Laboratory tests may reveal decreased complement levels, anemia, leukopenia.

Differential diagnosis

From a clinical point of view, we took into consideration in our case a differential diagnosis with chronic lupus erythematosus for lesions on the face, psoriasis for lesions on the lower limbs, the chalazodermic form of mycosis fungoides for lesions on the trunk.

From a histopathological point of view, NXG must be differentiated from:

- sarcoidosis (a diffuse disposition of the granulomatous inflammation and the presence of several plasma cells);

- necrobiosis lipoidica (the presence of bizarre, multinucleate cells and the absence of a stratified disposition of the granulomatous inflammation);

- mycosis fungoides (the infiltrate is mainly a granulomatous one instead of being lymphoid, while secondarily being associated with small lymphocytes and plasma cells);

- mycobacterial infections.

Course and prognosis. NXG has a chronic, progressive, indolent course. The prognosis depends on the seriousness of the extracutaneous manifestations, the presence of hematological malignancies and the complications of the skin lesions [13,19,20].

Multiple myeloma that develops in patients with NXG seems to exhibit a relatively benign behavior. Ugurlu et al. stated that 90-100% of patients with multiple myeloma and NXG may survive for at least 10-15 years [4,11,12].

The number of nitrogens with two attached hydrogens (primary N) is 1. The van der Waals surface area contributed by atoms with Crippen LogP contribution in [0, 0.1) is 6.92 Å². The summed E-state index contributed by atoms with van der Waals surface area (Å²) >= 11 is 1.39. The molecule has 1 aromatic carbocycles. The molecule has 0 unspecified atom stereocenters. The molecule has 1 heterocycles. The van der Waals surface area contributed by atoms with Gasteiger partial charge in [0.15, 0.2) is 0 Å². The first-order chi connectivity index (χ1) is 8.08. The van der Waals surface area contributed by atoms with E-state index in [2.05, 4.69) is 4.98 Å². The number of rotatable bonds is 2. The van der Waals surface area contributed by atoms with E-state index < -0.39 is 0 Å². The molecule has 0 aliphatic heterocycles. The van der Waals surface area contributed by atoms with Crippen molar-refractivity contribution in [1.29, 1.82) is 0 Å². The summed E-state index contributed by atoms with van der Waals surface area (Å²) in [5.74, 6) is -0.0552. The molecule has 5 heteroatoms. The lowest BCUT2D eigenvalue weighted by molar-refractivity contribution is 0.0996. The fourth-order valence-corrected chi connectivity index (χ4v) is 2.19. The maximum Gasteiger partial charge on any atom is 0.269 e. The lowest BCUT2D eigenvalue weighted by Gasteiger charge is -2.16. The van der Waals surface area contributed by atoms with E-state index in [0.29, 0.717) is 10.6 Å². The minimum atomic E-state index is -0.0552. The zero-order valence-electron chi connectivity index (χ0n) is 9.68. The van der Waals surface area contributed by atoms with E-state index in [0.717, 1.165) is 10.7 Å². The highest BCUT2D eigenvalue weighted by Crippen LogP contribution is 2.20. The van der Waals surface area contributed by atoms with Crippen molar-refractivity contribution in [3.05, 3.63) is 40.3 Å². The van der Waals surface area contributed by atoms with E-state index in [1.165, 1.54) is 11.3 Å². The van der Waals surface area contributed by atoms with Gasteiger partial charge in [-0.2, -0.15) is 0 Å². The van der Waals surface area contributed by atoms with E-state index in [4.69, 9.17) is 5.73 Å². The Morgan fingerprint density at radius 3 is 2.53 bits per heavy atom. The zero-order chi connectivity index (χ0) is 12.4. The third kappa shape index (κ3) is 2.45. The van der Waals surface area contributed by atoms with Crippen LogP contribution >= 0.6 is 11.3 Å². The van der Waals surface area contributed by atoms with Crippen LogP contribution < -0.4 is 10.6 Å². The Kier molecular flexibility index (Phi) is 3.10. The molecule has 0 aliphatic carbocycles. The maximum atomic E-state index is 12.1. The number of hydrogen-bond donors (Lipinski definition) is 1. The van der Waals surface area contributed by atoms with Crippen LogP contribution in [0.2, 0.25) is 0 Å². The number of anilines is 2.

Treatment. There is no consensus regarding the optimal therapy.

Wood et al. described chemotherapy as the most common treatment and noted the effectiveness of chlorambucil and corticosteroids in small doses, alone or in combination [21,22,23,24,25].

Other treatments described were: cyclophosphamide [26], melphalan [27,28], azathioprine in combination with corticosteroids [29], thalidomide [30], alpha-interferon [31], IV Ig.

The treatment leads to the remission of paraproteinemia and skin lesions, but it cannot prevent the course toward multiple myeloma.

Elners et al. showed that intralesional injections of triamcinolone acetonide were effective for orbital NXG in adults [32].

Surgical excision may be beneficial in localized skin lesions, excluding lesions in the periorbital region due to the high recurrence rate, stimulation of lesion activity and forming of scars, followed by eyelid retraction.

Cryotherapy and radiotherapy yielded no successful outcomes.

Thalidomide may be an interesting option for intractable skin lesions.

Conclusion

The physical examination and laboratory investigations for the diagnosis and surveillance of malignant diseases should be performed on a regular basis in patients with NXG.

Our patient had lesions with a course of 15 years, with no development of multiple myeloma or other systemic involvement.

Conflict of interests

None to declare.

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Necrobiotic Xanthogranuloma - Case Report and Literature Review - (2024)